Seven years of hard labour for pickpocketing

Our historian Keith Johnson takes a look back at a game of blame over a street theft...

Thursday, 8th December 2016, 11:35 am
Updated Wednesday, 14th December 2016, 1:36 pm
The victim bought the two women pies on Friargate

On the last Saturday of April 1867 local butcher Thomas Hodgkinson closed his shop on Stanley Street and went for a night in town.

What followed was to lead to the appearance in the dock at Preston police court a couple of days later of William Langley, his wife Catherine and Mary Doherty.

The three being accused of robbing the butcher of his purse and stealing £8 and some coppers.

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Before the Mayor Edmund Birley, the butcher told the court that shortly before midnight he was going up Friargate along with Mrs. Langley, when Mary Doherty approached them near the Sun Inn.

Both women asked him to treat them to a glass of ale, but he refused and instead bought them each a twopenny pie.

As they left the pie shop both women were holding on to him and he felt a hand draw something out of his inside waistcoat pocket.

He then felt in his pocket, and missed his purse that contained over £11. He immediately announced that he had been robbed and Doherty quickly scurried off up the Plough Inn lobby.

Mrs. Langley gave the appearance of being shocked that her friend had done this and they immediately went down the lobby to Doherty’s lodgings, and asked her for the purse. She claimed she had not got it.

A couple of witnesses testified that all the parties had been drinking together during the night at the Shovel & Broom on Bridge Street and that Mrs. Langley had been telling them that Hogkinson had a purse full of sovereigns.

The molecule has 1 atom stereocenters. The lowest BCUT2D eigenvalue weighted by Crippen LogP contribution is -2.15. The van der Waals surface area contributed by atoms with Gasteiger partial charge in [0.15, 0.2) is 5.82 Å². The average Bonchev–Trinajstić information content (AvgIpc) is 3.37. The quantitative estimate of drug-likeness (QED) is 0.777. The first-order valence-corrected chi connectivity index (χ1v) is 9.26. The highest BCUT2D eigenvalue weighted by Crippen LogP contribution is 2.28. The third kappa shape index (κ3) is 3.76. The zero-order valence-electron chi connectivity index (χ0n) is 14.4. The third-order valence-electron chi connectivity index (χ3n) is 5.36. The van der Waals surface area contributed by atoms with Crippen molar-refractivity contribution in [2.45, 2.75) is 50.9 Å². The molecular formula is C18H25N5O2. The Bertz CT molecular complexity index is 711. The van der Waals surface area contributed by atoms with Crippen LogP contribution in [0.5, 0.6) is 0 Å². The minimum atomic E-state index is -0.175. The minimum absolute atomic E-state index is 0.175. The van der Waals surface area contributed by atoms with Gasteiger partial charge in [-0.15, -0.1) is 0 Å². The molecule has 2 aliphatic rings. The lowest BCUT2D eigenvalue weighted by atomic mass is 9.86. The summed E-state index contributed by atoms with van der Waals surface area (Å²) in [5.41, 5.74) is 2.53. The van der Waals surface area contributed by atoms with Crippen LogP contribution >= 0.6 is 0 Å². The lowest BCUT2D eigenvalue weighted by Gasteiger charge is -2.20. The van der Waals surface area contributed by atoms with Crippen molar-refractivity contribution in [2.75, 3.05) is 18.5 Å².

P.C. Brindle told the court that he had apprehended Doherty at the request of the butcher and whilst he was taking her away, two women had tapped him on the shoulder and said to look in the Plough Inn privy if he wanted to find the purse.

On checking it out he found the purse and it contained only £3. Suspicion was eventually laid at the door of all the three accused.

Another witness testified that he had seen Mr. Langley accuse Doherty of the theft and then followed him down the lobby seeing him take the purse out of his pocket and drop it down the side of the privy after taking some money out.

Although later, whilst on remand, Langley made a statement saying another woman had handed him the purse and asked him to get rid of it.

Such were the contradictory statements that the magistrates ordered all three prisoners to stand trial at the next Preston Sessions.

The trial took place in mid May and various witnesses testified as to the night’s events with accusations from all the accused as to the culprit.

William Langley entered a guilty plea as to receiving part of the money; but the women both pleaded not guilty. Doherty was defended by John Addison who cast doubt on the butcher’s recollection of events.

He told the court that Mr & Mrs. Langley were dubious characters and had been in trouble before,.

Whereas Mary Doherty was of good character having obtained a letter written by mill owner John Goodair, of the Brookfield Mill, stating that during the five years she had worked for him she had displayed an excellent character.

In his opinion there was no collusion between the women and it was obvious that Mrs. Langley had taken the purse, given it to her husband, and that he had put it where it was found minus the missing money.

Mrs. Langley denied that she had any knowledge of the money whatsoever and insisted Doherty was the thief.

After the summing up by the Chairman Mr. T.B. Addison the jury retired, returning within minutes with a verdict of guilty against both women.

A shocked court room then heard the chairman sentence Catherine Langley to seven years penal servitude; William Langley to 13 months in the House of Correction and Mary Doherty to 12 months in Lancaster Castle.